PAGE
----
LAKEPORT, Calif. – The man who led the effort to place a senior mobile home park rent control initiative on the Lakeport and county ballots asked the Lakeport City Council on Tuesday night to consider instituting such a rent control law in the city to protect seniors.
During the meeting’s citizen input period, Lakeport resident Nelson Strasser made the request to the council, which could not take formal action on his request because it had not been agendized.
Strasser and the Save Our Seniors Committee gathered signatures last year and qualified to place senior mobile home rent control initiatives on the county’s ballot this June and on the city’s ballot this November, as Lake County News reports.
However, a coalition of park owners sued the city and the county over the initiatives.
At a March 14 hearing, Judge Richard Martin ruled the initiatives had to be removed from the ballots because they were unconstitutional, had no administrative mechanism for a rent control board and that the flaws with the initiatives were significant enough that he couldn’t fix them in order to have them go before voters, as Lake County News has reported.
Strasser told the council that similar laws are working all over California. He said he spoke with officials from Santa Rosa and Ukiah, where such laws are in place.
In the case of Santa Rosa’s law, a copy of which he sent to interim City Attorney David Ruderman for consideration, Strasser concluded, “Tenants and owners are living very happily with that law.”
Strasser said the marketplace isn’t working when it comes to protecting mobile home park tenants. “We mobile home tenants are captive.”
During his comments, Strasser said he wasn’t interested in attempting the initiative process again, but wanted to propose a law in Lakeport like Santa Rosa’s.
“I’m not revisiting the initiative process at this point,” he said, adding, “If I have to, I will.”
He asked how to get the council’s consideration. Mayor Kenny Parlet said the process would need to start with city staff.
Ruderman explained that there is an ordinance process which would include staff review, council direction to pursue it and two readings by the council. He said the council could direct staff to meet with Strasser to discuss the proposal.
Strasser asked the council if they would be willing to do that. Parlet said they could direct staff to meet with him but couldn’t take action at the meeting.
The council also received a letter from the owners of Fairgrounds Village Mobile Home Park – McKay and LaRee Florence, Ralph and Barbara Beatty, and Jack and Lou Lefevre – read by the park manager during the meeting.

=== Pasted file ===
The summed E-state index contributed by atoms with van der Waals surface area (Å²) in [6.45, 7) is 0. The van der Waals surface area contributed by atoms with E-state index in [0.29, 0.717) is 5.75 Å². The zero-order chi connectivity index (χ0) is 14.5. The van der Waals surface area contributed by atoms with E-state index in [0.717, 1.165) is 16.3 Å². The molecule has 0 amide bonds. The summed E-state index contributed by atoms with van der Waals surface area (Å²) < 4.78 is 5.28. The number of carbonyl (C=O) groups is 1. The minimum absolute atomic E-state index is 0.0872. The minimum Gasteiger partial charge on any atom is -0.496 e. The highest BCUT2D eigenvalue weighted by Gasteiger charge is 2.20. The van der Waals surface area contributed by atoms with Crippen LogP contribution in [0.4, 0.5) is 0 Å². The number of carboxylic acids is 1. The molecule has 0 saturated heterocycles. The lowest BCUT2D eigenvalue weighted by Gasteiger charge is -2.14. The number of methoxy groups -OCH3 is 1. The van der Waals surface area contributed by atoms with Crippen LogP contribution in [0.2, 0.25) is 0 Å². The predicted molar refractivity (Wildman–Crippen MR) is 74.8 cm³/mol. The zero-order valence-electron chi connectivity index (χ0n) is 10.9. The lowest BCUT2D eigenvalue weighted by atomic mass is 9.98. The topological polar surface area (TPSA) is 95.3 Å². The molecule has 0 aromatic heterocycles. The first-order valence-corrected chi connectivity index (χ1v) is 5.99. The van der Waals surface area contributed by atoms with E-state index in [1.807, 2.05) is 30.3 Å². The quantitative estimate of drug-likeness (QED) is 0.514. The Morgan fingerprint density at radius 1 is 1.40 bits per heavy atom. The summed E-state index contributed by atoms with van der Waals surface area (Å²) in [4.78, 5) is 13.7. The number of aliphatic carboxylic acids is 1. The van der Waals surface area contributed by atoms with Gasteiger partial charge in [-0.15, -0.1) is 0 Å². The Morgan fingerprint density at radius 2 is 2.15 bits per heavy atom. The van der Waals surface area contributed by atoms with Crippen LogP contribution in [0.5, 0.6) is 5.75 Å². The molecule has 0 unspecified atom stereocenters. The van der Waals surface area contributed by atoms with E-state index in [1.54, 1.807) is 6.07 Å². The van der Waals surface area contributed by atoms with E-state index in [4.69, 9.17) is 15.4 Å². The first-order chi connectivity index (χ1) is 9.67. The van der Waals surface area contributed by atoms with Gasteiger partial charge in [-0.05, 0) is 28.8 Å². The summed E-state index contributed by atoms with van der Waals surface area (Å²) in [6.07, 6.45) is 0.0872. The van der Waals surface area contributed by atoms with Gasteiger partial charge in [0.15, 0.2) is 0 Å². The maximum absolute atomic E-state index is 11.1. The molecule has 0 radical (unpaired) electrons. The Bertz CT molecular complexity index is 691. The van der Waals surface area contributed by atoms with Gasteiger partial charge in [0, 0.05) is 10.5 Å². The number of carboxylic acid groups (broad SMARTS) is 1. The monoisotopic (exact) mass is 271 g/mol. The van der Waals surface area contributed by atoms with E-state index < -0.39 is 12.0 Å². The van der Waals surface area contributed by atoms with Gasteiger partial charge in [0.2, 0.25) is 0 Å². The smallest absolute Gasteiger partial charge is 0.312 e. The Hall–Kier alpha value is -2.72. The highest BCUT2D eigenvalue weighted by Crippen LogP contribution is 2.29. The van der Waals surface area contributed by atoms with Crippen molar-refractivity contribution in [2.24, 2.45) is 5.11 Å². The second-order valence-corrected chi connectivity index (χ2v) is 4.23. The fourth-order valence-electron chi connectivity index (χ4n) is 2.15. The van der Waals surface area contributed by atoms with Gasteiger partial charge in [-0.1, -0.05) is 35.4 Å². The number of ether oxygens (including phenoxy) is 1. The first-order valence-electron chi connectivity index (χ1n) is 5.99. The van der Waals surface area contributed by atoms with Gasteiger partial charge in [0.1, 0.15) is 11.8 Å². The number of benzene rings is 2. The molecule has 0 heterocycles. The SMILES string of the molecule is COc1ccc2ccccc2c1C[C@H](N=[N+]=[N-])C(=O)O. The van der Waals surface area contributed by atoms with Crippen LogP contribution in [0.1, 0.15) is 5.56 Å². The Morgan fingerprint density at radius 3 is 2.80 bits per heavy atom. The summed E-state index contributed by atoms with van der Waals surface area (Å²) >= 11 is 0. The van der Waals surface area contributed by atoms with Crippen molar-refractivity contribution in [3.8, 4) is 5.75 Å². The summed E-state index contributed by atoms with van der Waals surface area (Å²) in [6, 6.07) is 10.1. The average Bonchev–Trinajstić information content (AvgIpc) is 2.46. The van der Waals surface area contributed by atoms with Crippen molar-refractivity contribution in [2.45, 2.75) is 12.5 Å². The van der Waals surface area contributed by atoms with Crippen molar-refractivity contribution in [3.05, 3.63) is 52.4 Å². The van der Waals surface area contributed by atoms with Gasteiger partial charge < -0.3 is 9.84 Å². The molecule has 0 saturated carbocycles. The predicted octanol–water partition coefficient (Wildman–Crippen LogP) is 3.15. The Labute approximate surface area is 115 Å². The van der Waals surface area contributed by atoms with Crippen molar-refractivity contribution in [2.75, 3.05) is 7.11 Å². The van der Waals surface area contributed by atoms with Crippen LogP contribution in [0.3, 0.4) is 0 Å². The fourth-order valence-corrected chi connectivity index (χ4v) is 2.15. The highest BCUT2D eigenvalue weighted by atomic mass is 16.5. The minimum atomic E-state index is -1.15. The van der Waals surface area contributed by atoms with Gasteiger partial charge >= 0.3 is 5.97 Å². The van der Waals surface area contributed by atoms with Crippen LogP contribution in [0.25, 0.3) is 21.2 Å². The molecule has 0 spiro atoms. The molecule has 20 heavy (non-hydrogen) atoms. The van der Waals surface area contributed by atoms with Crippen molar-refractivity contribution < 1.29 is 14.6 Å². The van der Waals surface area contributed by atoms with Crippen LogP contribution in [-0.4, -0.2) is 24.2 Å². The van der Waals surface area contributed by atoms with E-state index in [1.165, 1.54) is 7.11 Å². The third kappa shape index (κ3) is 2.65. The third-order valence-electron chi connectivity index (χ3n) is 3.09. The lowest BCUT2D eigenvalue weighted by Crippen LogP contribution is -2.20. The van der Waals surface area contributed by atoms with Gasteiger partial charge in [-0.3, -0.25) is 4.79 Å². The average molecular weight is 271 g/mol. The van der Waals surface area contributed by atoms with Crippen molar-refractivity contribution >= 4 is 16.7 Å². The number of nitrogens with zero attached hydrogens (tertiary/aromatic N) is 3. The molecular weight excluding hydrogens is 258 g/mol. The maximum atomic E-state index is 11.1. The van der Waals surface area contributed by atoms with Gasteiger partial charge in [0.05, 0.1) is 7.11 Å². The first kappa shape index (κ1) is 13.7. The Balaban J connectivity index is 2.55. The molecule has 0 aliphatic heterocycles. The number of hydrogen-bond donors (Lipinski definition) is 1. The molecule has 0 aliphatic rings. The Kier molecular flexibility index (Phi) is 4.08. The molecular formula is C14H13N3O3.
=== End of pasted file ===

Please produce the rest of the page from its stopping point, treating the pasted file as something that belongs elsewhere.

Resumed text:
The letter explained that on April 10 the owners met with park tenants to get input on a proposed lease for existing residents.
“The objective of the lease would be to ensure affordability for existing residents, provide stability in the community while ensuring a fair rate of return for the property owner,” the letter explained.
The form of that proposed lease is “substantially similar” to one endorsed unanimously by the Board of Supervisors in September 2008, the letter said.
It includes a 10-year lease term, annual rent increases limited to the consumer price index or 3 percent – whichever is more – and in any event cannot exceed 8 percent. The lease is fully transferable upon sale of a park resident’s home with a one time increase to the highest rent in the park at the time of sale.
The park’s current residents pay between $312 and $330 a month for space rent, which the letter said is significantly below fair market value for quality senior mobile home parks in the Lakeport area. Tenants also are offered affordable rent credit of up to $25 per month for tenants whose rent is more than 30 percent of their monthly income.
Park residents seemed supportive of the proposal, with a larger meeting of residents planned, the letter explained.
Strasser, who lives at Fairgrounds Village, was at the park meeting and there he announced his plans to ask the city council for a rent control ordinance. The park owners said they asked Strasser to hold off while they negotiated a lease, as they believed that could derail the lease effort.
The letter ended by asserting that Lakeport does not need rent control, rents are affordable and increases historically have been reasonable, with the park owners doing their part to provide Lakeport’s seniors with affordable housing.
“Mr. Strasser is acting prematurely and in bad faith,” the letter said, adding, “We urge you in the strongest possible terms not to give consideration to rent control in the City of Lakeport.”
Richard Forbes, who lives in the Sterling Shore Mobile Home Park in north Lakeport, said the proposal from Fairgrounds Village could put seniors in the poor house.
Seniors, he reminded the council, are retired and on fixed incomes. “This is a very reasonable thing that we’re asking,” he said, encouraging Parlet to have the matter agendized.
Parlet said he was directing staff to speak with Strasser.
Council woman Stacey Mattina reported later in the meeting that she also had been in attendance at the April l0 meeting, noting that the park came up with “a lot of solutions for the tenants,” including a program to help widows and widowers.